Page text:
I agree. There are several successful business models in Africa that are the direct result of “copying” from elsewhere. One example is the success and growth of eCommerce in Africa . Though it’s an innovation borrowed from the developed West, it is significantly enabling trade and commerce on the continent.
Innovation doesn’t always have to involve revolutionary technology or groundbreaking research which could end up in products or services that are expensive for the final consumer. What Africa needs is “frugal innovation”. We need to use more of the simple resources, materials, tools and techniques available on the continent to create the innovative solutions we need. For example, M-Pesa, the mobile money service which was developed in East Africa entirely built on mobile SMS technology is an innovative financial service solution that is widely acknowledged internationally.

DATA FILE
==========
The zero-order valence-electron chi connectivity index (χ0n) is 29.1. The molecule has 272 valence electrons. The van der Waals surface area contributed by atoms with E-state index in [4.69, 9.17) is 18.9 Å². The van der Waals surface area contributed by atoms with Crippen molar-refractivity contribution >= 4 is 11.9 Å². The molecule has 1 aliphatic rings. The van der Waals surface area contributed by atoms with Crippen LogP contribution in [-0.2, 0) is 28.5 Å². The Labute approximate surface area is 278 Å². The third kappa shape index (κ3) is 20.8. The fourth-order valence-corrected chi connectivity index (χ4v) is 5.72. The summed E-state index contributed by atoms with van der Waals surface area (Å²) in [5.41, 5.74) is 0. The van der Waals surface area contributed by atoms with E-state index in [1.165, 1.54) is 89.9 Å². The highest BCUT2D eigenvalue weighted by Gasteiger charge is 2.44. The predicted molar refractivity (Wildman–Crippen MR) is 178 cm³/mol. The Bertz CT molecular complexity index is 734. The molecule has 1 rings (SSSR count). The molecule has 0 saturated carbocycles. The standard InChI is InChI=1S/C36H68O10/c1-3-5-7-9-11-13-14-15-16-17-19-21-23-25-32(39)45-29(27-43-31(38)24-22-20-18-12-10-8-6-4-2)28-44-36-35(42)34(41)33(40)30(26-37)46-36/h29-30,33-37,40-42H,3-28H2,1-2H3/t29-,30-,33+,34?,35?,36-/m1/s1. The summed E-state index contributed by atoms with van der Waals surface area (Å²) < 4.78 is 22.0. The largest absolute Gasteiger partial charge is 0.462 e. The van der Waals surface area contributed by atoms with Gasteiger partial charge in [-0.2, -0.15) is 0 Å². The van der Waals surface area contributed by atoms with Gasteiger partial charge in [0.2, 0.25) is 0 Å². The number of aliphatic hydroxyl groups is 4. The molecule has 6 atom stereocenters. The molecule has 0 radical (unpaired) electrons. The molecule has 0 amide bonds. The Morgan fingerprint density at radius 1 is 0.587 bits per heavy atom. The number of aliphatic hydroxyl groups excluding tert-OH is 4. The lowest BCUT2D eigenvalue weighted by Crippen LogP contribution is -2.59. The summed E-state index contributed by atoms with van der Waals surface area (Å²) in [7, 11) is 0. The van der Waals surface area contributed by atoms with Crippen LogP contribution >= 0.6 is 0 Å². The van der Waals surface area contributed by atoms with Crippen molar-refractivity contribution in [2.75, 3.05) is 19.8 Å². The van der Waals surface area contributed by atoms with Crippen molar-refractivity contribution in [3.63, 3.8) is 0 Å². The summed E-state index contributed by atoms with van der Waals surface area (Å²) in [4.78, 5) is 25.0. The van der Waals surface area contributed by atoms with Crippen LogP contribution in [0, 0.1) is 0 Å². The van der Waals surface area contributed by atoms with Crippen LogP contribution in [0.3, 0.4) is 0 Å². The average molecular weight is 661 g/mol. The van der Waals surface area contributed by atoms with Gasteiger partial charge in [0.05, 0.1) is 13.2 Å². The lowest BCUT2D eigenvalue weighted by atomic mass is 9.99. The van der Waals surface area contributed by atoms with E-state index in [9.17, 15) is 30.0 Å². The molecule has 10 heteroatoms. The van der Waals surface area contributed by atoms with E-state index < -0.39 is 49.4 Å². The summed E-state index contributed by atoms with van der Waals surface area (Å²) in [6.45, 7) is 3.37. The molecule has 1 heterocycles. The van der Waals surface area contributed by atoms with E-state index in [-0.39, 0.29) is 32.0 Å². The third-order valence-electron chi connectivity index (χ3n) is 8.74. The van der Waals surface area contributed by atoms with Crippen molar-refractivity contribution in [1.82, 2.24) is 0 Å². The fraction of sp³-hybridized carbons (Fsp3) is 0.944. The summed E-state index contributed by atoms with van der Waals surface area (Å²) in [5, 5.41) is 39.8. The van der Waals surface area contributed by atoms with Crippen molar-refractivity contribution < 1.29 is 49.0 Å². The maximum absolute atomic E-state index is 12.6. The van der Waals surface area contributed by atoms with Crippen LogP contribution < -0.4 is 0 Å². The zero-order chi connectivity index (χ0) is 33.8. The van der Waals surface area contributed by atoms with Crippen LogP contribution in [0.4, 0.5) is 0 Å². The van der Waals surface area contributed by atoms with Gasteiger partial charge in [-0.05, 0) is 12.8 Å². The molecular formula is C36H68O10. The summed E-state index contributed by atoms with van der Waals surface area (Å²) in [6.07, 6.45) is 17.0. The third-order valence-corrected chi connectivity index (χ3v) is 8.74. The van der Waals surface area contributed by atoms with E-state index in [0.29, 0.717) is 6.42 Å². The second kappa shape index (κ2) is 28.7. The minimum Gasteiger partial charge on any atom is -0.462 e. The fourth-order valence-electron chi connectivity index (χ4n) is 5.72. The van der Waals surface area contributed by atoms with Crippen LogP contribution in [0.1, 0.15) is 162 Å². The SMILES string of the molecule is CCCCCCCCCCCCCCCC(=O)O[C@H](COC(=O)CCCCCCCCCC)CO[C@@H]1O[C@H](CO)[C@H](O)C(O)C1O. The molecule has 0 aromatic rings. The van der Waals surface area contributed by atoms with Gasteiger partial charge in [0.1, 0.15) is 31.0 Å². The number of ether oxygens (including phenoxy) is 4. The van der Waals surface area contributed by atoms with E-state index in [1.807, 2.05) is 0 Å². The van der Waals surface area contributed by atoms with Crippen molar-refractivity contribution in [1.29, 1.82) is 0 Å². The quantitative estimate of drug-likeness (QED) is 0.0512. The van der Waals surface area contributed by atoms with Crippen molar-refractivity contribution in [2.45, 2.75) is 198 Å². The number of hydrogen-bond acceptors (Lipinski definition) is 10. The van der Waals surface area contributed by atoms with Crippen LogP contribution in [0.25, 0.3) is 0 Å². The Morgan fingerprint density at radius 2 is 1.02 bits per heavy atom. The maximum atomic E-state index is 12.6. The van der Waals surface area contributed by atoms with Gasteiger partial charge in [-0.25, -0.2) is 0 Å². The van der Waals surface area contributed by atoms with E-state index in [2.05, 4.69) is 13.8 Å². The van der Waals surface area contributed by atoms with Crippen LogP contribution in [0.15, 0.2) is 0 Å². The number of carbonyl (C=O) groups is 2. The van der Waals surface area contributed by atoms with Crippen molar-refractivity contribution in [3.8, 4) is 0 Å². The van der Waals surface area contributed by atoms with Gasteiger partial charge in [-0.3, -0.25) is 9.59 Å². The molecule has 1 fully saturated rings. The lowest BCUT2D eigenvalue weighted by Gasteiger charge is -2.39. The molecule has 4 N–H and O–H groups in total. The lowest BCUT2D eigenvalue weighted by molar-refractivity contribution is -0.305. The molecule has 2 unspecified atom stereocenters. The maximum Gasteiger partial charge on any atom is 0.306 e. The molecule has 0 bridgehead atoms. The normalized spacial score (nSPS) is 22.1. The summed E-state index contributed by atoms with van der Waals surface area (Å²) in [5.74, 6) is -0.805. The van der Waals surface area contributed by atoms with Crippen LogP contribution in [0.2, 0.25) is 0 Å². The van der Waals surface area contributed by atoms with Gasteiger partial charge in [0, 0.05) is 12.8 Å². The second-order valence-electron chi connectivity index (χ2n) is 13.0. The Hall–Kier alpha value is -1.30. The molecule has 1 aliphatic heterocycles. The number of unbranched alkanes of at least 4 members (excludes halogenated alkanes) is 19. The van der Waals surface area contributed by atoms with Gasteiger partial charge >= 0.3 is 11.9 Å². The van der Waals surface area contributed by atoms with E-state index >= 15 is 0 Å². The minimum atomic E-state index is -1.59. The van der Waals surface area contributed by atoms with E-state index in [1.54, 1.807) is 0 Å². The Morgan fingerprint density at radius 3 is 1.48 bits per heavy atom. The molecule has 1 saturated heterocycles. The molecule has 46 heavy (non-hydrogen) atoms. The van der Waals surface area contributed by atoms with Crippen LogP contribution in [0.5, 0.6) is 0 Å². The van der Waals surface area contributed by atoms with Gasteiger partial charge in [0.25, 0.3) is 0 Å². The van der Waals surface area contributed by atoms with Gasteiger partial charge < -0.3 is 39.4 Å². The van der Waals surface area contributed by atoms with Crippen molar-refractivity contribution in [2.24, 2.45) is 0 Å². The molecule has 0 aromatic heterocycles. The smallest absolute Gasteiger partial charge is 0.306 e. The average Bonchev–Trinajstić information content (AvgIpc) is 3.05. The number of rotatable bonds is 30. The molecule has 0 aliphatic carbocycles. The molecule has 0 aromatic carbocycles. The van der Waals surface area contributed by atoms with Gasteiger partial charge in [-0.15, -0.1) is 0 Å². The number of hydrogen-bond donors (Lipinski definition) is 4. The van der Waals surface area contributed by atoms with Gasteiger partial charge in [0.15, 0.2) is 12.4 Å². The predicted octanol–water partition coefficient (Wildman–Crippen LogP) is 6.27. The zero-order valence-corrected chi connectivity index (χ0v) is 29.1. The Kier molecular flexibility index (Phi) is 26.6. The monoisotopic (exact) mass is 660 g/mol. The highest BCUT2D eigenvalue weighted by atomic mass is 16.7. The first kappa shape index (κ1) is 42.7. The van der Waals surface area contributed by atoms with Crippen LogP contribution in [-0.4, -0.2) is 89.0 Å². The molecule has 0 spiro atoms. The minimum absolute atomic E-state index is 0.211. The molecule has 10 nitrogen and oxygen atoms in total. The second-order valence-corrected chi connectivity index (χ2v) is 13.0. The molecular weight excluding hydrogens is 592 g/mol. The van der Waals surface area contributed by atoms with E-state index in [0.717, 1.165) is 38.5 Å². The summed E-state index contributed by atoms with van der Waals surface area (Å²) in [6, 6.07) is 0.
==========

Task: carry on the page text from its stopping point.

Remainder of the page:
Vera: There are obviously many aspects to running a business effectively. Which parts would you say an entrepreneur must not fail to get right?
John-Paul: The most important thing to get right is the market fit for one’s product or service. Next is the team- ensuring you’re working with the right people – employees, partners, investors etc. The third is to watch your costs. The cost of doing business in Africa can be high, but if you develop a lightweight business with a flexible and scalable cost base, it’s very possible to succeed in spite of the odds.
Vera: What would you say are the hallmarks of a smart entrepreneur and what type of smartness does it take to scale a business in a sustainable way?
John-Paul: The way I see it, there are two core levers that support every successful business. Relationships and Resources. Being skillful at handling relationships will keep you going with customers, employees, suppliers, financiers and partners who are crucial to the success of your business. Also, resources – such as cash, equipment, inventory, brand etc. – are important for your business. A smart entrepreneur will know how to manage these two factors and through that increase chances of success in business.